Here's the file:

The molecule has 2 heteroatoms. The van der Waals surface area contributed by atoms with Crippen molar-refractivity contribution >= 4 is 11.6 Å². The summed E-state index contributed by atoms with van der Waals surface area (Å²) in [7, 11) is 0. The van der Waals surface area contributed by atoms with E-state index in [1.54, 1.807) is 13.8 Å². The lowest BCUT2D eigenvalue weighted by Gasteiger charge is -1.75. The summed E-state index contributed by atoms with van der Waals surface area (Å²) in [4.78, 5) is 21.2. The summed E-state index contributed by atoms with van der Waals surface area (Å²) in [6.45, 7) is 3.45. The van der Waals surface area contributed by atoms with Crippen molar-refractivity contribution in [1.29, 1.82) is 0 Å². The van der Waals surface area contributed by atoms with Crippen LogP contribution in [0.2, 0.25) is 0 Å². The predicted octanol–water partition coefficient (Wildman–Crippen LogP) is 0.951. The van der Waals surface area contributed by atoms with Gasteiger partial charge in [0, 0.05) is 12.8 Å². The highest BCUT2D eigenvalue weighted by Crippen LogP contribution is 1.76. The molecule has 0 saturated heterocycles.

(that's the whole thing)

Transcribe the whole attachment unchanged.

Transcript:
The molecule has 2 heteroatoms. The van der Waals surface area contributed by atoms with Crippen molar-refractivity contribution >= 4 is 11.6 Å². The summed E-state index contributed by atoms with van der Waals surface area (Å²) in [7, 11) is 0. The van der Waals surface area contributed by atoms with E-state index in [1.54, 1.807) is 13.8 Å². The lowest BCUT2D eigenvalue weighted by Gasteiger charge is -1.75. The summed E-state index contributed by atoms with van der Waals surface area (Å²) in [4.78, 5) is 21.2. The summed E-state index contributed by atoms with van der Waals surface area (Å²) in [6.45, 7) is 3.45. The van der Waals surface area contributed by atoms with Crippen molar-refractivity contribution in [1.29, 1.82) is 0 Å². The van der Waals surface area contributed by atoms with Crippen LogP contribution in [0.2, 0.25) is 0 Å². The predicted octanol–water partition coefficient (Wildman–Crippen LogP) is 0.951. The van der Waals surface area contributed by atoms with Gasteiger partial charge in [0, 0.05) is 12.8 Å². The highest BCUT2D eigenvalue weighted by Crippen LogP contribution is 1.76. The molecule has 0 saturated heterocycles.